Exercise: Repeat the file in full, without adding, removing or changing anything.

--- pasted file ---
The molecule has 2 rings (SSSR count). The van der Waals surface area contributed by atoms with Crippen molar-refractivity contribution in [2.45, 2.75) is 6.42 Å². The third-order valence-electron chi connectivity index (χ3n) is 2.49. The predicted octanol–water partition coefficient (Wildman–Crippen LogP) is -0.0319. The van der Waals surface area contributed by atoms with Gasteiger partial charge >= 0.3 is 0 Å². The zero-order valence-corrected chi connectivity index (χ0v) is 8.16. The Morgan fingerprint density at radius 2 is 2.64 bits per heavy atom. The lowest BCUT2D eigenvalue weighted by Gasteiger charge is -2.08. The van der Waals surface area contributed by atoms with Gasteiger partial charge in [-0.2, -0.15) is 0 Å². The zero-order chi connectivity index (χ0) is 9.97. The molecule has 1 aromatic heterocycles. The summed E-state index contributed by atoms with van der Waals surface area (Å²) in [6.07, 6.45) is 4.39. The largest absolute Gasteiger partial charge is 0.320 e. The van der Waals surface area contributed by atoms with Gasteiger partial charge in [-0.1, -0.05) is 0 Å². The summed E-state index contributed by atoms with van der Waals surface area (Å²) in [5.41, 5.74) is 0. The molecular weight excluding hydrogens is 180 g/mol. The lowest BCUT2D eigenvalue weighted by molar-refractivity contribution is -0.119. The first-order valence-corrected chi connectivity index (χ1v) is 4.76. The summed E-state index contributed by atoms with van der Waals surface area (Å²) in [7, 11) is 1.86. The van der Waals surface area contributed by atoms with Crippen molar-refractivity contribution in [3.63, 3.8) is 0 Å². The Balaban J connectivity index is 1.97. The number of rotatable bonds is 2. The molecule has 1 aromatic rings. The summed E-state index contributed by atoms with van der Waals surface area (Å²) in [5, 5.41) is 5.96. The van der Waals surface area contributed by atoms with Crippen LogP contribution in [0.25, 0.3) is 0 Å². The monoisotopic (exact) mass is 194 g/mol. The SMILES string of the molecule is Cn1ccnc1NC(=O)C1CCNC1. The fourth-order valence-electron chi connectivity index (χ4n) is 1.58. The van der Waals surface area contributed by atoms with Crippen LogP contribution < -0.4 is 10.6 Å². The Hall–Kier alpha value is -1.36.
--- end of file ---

The molecule has 2 rings (SSSR count). The van der Waals surface area contributed by atoms with Crippen molar-refractivity contribution in [2.45, 2.75) is 6.42 Å². The third-order valence-electron chi connectivity index (χ3n) is 2.49. The predicted octanol–water partition coefficient (Wildman–Crippen LogP) is -0.0319. The van der Waals surface area contributed by atoms with Gasteiger partial charge >= 0.3 is 0 Å². The zero-order valence-corrected chi connectivity index (χ0v) is 8.16. The Morgan fingerprint density at radius 2 is 2.64 bits per heavy atom. The lowest BCUT2D eigenvalue weighted by Gasteiger charge is -2.08. The van der Waals surface area contributed by atoms with Gasteiger partial charge in [-0.2, -0.15) is 0 Å². The zero-order chi connectivity index (χ0) is 9.97. The molecule has 1 aromatic heterocycles. The summed E-state index contributed by atoms with van der Waals surface area (Å²) in [6.07, 6.45) is 4.39. The largest absolute Gasteiger partial charge is 0.320 e. The van der Waals surface area contributed by atoms with Gasteiger partial charge in [-0.1, -0.05) is 0 Å². The summed E-state index contributed by atoms with van der Waals surface area (Å²) in [5.41, 5.74) is 0. The molecular weight excluding hydrogens is 180 g/mol. The lowest BCUT2D eigenvalue weighted by molar-refractivity contribution is -0.119. The first-order valence-corrected chi connectivity index (χ1v) is 4.76. The summed E-state index contributed by atoms with van der Waals surface area (Å²) in [7, 11) is 1.86. The van der Waals surface area contributed by atoms with Crippen molar-refractivity contribution in [3.63, 3.8) is 0 Å². The Balaban J connectivity index is 1.97. The number of rotatable bonds is 2. The molecule has 1 aromatic rings. The summed E-state index contributed by atoms with van der Waals surface area (Å²) in [5, 5.41) is 5.96. The van der Waals surface area contributed by atoms with Crippen LogP contribution in [0.25, 0.3) is 0 Å². The monoisotopic (exact) mass is 194 g/mol. The SMILES string of the molecule is Cn1ccnc1NC(=O)C1CCNC1. The fourth-order valence-electron chi connectivity index (χ4n) is 1.58. The van der Waals surface area contributed by atoms with Crippen LogP contribution < -0.4 is 10.6 Å². The Hall–Kier alpha value is -1.36.